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Macleod of Dare ebook

William Black
This eBook from the Gutenberg Project consists of approximately 492 pages of information about Macleod of Dare.

“Papa, what is the matter with you?  Has anything gone wrong this morning?”

“Oh, my dear child,” said he, “don’t speak of it.  It is my memory—­I fear my memory is going.  But we will not trouble our guest about it.  I think you were saying, Sir Keith, that you had seen the latest additions to the National Gallery—­”

“But what is it, papa?” his daughter insisted.

“My dear, my dear, I know I have the lines somewhere; and Lord ——­ says that the very first jug fired at the new pottery he is helping shall have these lines on it, and be kept for himself.  I know I have both the Spanish original and the English translation somewhere; and all the morning I have been hunting and hunting—­for only one line.  I think I know the other three,—­

’Old wine to drink.  Old wrongs let sink, * * * * Old friends in need.’

It is the third line that has escaped me—­dear, dear me!  I fear my brain is going.”

“But I will hunt for it, papa,” said she; “I will get the lines for you.  Don’t you trouble.”

“No, no, no, child,” said he, with somewhat of a pompous air.  “You have this new character to study.  You must not allow any trouble to disturb the serenity of your mind while you are so engaged.  You must give your heart and soul to it, Gerty; you must forget yourself; you must abandon yourself to it, and let it grow up in your mind until the conception is so perfect that there are no traces of the manner of its production left.”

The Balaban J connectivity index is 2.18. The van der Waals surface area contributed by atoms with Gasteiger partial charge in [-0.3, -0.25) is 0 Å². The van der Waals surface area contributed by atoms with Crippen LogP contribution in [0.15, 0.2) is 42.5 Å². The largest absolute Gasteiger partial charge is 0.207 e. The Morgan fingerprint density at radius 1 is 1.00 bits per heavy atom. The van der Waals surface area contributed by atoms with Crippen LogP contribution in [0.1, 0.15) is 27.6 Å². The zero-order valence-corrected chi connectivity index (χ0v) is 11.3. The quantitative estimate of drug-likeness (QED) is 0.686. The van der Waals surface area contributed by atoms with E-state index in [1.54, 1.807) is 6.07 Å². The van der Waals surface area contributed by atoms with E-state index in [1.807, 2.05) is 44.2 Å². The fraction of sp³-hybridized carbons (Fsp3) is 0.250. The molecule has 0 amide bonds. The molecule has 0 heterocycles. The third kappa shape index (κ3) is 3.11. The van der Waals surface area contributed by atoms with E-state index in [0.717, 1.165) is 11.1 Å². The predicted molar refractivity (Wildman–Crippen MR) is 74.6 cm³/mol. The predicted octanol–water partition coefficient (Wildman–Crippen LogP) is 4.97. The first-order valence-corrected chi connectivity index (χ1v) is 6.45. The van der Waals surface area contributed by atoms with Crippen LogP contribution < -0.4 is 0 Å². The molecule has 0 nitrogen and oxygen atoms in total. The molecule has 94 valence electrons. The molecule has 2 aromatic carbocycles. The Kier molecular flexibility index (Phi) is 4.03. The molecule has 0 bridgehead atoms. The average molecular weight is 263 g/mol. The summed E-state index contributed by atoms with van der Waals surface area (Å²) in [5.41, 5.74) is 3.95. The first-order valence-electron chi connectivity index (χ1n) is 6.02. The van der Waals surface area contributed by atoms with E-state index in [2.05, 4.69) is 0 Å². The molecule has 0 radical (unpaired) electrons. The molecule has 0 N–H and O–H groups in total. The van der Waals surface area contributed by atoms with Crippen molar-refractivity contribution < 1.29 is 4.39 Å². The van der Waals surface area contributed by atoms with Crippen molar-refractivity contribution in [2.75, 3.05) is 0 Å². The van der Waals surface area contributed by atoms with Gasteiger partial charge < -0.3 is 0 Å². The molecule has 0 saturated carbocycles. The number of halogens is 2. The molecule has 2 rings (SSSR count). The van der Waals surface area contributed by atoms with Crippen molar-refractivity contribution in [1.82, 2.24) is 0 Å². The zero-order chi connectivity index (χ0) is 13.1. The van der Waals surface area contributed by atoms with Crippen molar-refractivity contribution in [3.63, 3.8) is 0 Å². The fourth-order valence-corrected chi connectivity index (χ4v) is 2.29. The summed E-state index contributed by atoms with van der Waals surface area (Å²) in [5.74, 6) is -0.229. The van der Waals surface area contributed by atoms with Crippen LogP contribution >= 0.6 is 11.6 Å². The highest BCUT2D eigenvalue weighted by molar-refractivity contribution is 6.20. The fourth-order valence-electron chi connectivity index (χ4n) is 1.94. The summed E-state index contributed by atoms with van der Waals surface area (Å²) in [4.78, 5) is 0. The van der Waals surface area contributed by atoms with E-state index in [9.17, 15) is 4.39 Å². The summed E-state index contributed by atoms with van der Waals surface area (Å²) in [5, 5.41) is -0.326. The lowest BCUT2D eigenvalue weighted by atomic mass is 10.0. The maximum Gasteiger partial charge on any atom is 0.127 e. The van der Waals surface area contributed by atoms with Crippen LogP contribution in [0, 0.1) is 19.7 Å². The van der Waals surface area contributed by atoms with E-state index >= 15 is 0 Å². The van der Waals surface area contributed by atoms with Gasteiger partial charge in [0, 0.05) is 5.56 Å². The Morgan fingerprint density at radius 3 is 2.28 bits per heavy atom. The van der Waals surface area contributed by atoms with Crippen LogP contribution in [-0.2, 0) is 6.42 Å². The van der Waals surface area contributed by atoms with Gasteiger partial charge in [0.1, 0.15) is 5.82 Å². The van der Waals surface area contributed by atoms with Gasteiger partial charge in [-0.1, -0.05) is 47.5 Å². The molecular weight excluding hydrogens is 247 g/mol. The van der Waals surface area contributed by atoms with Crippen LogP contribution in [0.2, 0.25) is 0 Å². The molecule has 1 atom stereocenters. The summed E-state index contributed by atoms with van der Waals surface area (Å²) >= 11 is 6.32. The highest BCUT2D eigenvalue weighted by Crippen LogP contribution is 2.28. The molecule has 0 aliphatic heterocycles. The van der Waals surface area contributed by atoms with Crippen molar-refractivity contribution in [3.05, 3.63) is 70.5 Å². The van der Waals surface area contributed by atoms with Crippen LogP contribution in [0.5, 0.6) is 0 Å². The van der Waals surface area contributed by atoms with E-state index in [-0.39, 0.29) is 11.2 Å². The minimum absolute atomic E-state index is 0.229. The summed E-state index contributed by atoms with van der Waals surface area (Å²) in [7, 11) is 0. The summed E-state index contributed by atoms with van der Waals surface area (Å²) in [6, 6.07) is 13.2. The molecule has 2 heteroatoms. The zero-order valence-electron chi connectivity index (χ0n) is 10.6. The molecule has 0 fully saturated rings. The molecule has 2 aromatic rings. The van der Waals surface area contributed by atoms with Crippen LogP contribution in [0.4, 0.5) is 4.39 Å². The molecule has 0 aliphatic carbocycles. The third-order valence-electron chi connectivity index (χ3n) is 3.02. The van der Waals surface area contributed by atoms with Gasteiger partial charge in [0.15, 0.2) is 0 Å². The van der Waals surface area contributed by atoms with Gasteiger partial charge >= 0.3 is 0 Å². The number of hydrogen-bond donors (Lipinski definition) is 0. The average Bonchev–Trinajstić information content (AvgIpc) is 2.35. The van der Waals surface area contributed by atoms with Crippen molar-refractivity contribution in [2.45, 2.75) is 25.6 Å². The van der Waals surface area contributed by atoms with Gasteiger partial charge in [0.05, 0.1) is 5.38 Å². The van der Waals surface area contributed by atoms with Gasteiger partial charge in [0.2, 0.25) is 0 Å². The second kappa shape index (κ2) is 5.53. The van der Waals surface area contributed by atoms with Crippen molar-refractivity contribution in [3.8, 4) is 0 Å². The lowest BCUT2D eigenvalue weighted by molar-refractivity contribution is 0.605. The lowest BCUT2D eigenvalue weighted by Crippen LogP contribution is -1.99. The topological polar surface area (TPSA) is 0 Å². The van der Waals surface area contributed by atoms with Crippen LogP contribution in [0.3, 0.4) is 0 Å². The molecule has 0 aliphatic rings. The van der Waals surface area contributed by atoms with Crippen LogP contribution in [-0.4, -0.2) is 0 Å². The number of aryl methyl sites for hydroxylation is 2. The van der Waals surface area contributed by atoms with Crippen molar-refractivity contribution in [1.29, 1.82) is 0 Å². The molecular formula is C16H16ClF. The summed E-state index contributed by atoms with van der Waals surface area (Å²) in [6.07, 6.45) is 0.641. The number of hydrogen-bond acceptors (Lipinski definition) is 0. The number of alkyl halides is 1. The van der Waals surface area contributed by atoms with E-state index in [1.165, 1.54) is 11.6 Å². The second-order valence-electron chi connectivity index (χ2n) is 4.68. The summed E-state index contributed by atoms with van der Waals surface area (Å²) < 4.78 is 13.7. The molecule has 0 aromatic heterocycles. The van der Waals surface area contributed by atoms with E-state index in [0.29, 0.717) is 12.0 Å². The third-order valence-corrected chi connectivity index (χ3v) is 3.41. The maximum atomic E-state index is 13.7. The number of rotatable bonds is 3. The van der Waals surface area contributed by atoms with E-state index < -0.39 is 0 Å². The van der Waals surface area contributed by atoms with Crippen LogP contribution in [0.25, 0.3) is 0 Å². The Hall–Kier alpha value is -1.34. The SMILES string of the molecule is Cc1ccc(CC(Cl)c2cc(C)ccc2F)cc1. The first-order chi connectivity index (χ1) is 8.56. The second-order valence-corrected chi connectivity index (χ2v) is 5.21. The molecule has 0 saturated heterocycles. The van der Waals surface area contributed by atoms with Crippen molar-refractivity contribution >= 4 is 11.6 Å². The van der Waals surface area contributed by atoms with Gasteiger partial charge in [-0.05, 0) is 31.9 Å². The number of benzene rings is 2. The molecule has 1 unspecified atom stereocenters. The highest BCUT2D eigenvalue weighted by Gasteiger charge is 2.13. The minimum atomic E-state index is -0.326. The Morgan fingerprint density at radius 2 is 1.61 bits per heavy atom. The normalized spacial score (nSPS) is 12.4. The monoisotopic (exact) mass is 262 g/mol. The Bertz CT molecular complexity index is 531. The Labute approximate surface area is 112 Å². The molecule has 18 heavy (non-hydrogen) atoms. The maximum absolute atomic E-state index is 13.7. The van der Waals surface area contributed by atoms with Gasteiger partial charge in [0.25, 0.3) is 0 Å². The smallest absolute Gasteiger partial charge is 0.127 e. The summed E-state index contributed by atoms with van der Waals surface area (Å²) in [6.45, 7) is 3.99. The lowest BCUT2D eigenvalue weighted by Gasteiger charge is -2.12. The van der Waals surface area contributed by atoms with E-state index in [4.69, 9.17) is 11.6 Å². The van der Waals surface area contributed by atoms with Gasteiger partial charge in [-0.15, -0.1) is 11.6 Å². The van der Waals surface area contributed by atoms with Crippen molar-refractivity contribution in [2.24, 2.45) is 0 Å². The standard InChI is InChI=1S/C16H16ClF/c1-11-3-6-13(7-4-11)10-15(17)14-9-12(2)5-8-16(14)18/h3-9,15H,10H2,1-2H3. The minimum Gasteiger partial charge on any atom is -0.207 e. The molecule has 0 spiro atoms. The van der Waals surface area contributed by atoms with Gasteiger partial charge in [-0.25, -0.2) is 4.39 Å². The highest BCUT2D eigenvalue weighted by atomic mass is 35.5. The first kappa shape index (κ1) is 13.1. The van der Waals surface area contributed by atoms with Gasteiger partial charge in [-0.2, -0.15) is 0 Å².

He certainly was addressing his daughter, but somehow the formal phrases suggested that he was speaking for the benefit of the stranger.  The prim old gentleman continued; “That is the only way.  Art demands absolute self-forgetfulness.  You must give yourself to it in complete surrender.  People may not know the difference; but the true artist seeks only to be true to himself.  You produce the perfect flower; they are not to know of the anxious care—­of the agony of tears, perhaps you have spent on it.  But then your whole mind must be given to it; there must be no distracting cares; I will look for the missing lines myself.”

“I am quite sure, papa,” said Miss Carry, spitefully, “that she was far more anxious about these cutlets than about her new part this morning.  She was half a dozen times to the kitchen.  I didn’t see her reading the book much.”

“The res angustae domi,” said the father, sententiously, “sometimes interfere, where people are not too well off.  But that is necessary.  What is not necessary is that Gerty should take my troubles over to herself, and disturb her formation of this new character, which ought to be growing up in her mind almost insensibly, until she herself will scarcely be aware how real it is.  When she steps on to the stage she ought to be no more Gertrude White than you or I. The artist loses himself.  He transfers his soul to his creation.  His heart beats in another breast; he sees with other

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